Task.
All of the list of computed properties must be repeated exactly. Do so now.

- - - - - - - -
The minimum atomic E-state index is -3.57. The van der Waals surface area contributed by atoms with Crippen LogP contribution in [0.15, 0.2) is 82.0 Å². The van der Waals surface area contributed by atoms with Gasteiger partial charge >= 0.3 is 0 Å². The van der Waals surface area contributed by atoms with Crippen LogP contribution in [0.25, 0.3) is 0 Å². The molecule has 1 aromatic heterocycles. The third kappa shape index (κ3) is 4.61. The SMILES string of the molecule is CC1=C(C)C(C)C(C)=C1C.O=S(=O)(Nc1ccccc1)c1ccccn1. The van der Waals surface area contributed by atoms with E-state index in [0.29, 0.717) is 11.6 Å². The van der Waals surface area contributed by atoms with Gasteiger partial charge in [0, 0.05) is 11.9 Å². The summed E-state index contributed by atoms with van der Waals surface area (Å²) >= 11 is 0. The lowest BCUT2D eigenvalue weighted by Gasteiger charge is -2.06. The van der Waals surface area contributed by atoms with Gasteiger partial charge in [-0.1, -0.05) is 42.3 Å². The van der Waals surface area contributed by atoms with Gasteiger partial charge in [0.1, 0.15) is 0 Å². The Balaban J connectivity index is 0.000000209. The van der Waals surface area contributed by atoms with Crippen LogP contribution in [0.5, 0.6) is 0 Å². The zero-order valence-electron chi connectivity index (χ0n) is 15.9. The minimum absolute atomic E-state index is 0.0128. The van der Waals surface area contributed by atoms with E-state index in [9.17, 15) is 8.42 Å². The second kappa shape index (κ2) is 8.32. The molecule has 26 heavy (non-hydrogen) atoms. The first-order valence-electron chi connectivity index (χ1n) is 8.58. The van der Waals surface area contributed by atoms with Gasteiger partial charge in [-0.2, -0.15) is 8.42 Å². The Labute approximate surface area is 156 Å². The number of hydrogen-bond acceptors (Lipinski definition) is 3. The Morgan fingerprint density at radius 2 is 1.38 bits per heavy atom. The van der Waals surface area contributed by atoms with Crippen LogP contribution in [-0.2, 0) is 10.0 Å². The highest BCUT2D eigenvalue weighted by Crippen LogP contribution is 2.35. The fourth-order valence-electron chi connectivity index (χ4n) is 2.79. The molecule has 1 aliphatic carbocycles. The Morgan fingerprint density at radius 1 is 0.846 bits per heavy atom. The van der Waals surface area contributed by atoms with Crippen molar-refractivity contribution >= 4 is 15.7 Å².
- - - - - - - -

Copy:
The minimum atomic E-state index is -3.57. The van der Waals surface area contributed by atoms with Crippen LogP contribution in [0.15, 0.2) is 82.0 Å². The van der Waals surface area contributed by atoms with Gasteiger partial charge >= 0.3 is 0 Å². The van der Waals surface area contributed by atoms with Crippen LogP contribution in [0.25, 0.3) is 0 Å². The molecule has 1 aromatic heterocycles. The third kappa shape index (κ3) is 4.61. The SMILES string of the molecule is CC1=C(C)C(C)C(C)=C1C.O=S(=O)(Nc1ccccc1)c1ccccn1. The van der Waals surface area contributed by atoms with E-state index in [0.29, 0.717) is 11.6 Å². The van der Waals surface area contributed by atoms with Gasteiger partial charge in [0, 0.05) is 11.9 Å². The summed E-state index contributed by atoms with van der Waals surface area (Å²) >= 11 is 0. The lowest BCUT2D eigenvalue weighted by Gasteiger charge is -2.06. The van der Waals surface area contributed by atoms with Gasteiger partial charge in [-0.1, -0.05) is 42.3 Å². The van der Waals surface area contributed by atoms with Gasteiger partial charge in [0.1, 0.15) is 0 Å². The Balaban J connectivity index is 0.000000209. The van der Waals surface area contributed by atoms with Crippen LogP contribution in [0.5, 0.6) is 0 Å². The zero-order valence-electron chi connectivity index (χ0n) is 15.9. The minimum absolute atomic E-state index is 0.0128. The van der Waals surface area contributed by atoms with E-state index in [9.17, 15) is 8.42 Å². The second kappa shape index (κ2) is 8.32. The molecule has 26 heavy (non-hydrogen) atoms. The first-order valence-electron chi connectivity index (χ1n) is 8.58. The van der Waals surface area contributed by atoms with Gasteiger partial charge in [-0.2, -0.15) is 8.42 Å². The Labute approximate surface area is 156 Å². The number of hydrogen-bond acceptors (Lipinski definition) is 3. The Morgan fingerprint density at radius 2 is 1.38 bits per heavy atom. The van der Waals surface area contributed by atoms with Crippen LogP contribution in [-0.2, 0) is 10.0 Å². The highest BCUT2D eigenvalue weighted by Crippen LogP contribution is 2.35. The fourth-order valence-electron chi connectivity index (χ4n) is 2.79. The molecule has 1 aliphatic carbocycles. The Morgan fingerprint density at radius 1 is 0.846 bits per heavy atom. The van der Waals surface area contributed by atoms with Crippen molar-refractivity contribution >= 4 is 15.7 Å².